This section of the website is being hosted for Carsten Fischer.  

My heartfelt THANKS to MOO, WJW and PATHEPHONE for helping me with this project.

Repeating Phonographs and Repeater Accessories

An interesting, early low-tech solution of playing a record repeatedly are the various Repeater Devices. These allowed unassisted repeating of the record until the spring motor wound down.

While decidedly low tech, these devices work nicely, and are an interesting early attempt to get over the 3 min limitation of a 10" disk.

Floating Repeaters: Geer, Core, Gold Seal

These devices float on the record on three felt pads. The device is held stationary by the needle resting against a bar. When the record reaches its end, the needle slips past the adjustable bar, and the repeater device rotates once with the record, picking up the needle and guiding it outside on a spiral path. Once the revolution is complete, the needle drops again in the slot, held by the bar, and the record plays anew.

These devices work quite well, the additional drag on the record is minimal and is no problem for a good 3 spring motor.


Geer - The nicest one


Please click on the above picture to view movie. If movie does not play full length, right mouse click on picture -> "Save Target as" -> download movie on your computer and play from there.

The Geer repeater is the nicest of the bunch:

Gold plated brass in solid construction make the Salvador Dali-like shape of the repeater extremely appealing.



Here are the instructions:



Gold Seal Repeater


Not quite as esthetically pleasing, and made cheaply of celluloid, another repeater of the same principle: The Gold Seal Repeater


Encore Repeater


An interesting variation of the floating repeater is this Encore. Instead of using the spiral throwback, a worm gear is linked to the spindle, allowing the repeater to gently travel back.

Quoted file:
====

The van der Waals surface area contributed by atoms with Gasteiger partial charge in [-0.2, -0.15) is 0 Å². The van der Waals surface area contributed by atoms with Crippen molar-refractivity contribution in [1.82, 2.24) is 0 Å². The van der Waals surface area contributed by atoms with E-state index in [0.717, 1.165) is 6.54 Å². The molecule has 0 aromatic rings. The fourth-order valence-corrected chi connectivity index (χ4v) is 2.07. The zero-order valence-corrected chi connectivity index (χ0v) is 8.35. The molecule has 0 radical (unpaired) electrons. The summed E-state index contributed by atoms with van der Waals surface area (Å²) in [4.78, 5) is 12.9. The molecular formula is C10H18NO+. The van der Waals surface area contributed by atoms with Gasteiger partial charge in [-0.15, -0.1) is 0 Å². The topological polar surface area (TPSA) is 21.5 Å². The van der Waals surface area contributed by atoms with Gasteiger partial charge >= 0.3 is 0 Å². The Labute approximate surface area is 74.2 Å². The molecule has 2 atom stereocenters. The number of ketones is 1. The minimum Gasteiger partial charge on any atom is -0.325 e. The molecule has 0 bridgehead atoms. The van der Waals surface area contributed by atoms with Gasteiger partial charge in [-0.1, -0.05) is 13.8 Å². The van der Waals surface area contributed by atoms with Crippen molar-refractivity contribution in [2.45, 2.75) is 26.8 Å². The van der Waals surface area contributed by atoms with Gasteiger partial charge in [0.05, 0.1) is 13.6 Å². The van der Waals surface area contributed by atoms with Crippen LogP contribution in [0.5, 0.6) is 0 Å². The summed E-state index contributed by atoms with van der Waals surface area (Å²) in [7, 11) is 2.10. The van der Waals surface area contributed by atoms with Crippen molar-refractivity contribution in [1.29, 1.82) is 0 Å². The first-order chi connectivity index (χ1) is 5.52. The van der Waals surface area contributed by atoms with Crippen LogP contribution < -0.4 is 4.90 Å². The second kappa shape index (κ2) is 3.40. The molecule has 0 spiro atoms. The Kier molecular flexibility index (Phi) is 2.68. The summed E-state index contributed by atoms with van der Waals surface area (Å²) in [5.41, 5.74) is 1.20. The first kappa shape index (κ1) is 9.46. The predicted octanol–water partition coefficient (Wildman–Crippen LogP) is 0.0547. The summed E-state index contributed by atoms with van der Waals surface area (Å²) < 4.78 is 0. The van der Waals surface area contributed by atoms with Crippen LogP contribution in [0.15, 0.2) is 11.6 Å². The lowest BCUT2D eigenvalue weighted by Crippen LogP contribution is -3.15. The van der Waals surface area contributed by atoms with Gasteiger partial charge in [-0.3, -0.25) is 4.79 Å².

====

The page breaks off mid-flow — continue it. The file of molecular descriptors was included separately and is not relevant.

Stationary Repeaters


While the above Repeaters are removable accessories, stationary repeaters were sold for installation on Victrolas. Below are the schematics for such a device. The worm gear driven return mechanism allowed for a more controlled tone arm movement.

Disadvantage was that the unsightly mechanism was screwed in permanently to your fine, $300 Victrola.


Built-in Repeaters


Brooks Manufacturing Company of Saginaw, MI
Automatic Repeating Phonograph

As presented by Matt Brown on  the Old Victrola Board here, this US wind-up phonograph from the early 1920s, will repeat a record automatically.

As a unique feature, a feeler arm senses the size of the record, while moving the tone arm for the repeat play. This is the first occurrence of a device used later in other intermix changers, which allowed to play records of any size, for example the Lincoln Series 50 changer.

A knob in the right front corner allows to preset the number of  repeats (from 1 to 8, or indefinitely).



MAMMUT Coin-Operated Phonograph



As documented on the Swiss "André's Phonographen-Kabinett" site (from where I took the information presented here), a notable feature of some rare early German and European Coin Operated Machines for use in bars and cafes was their automatic tone arm return mechanism, built into the machine. When the record had played, the tone arm would automatically return to the rest position, and stop for the next play.

The machine shown was manufactured probably in the early 1900s by  the Austrian firm Mammutwerke K.von Wildburger Wien.

Please check more information on this early Mammut machine here:
                                                           Mammut Details
Mammut Info
(Sorry, No English Version Available).

If you have examples of other repeaters, I would love to hear from you, perhaps to post photos and videos of your example on this site.

Please contact me at sgimips1 "at" yahoo "dot" com.

  Again my great thanks to Chuck Azzalina for his great help in creating these pages.
Pleases check out his
other web pages with even more fascinating early audio and TV tube electronics. One level above this page, you can find more fascinating changers with video clips.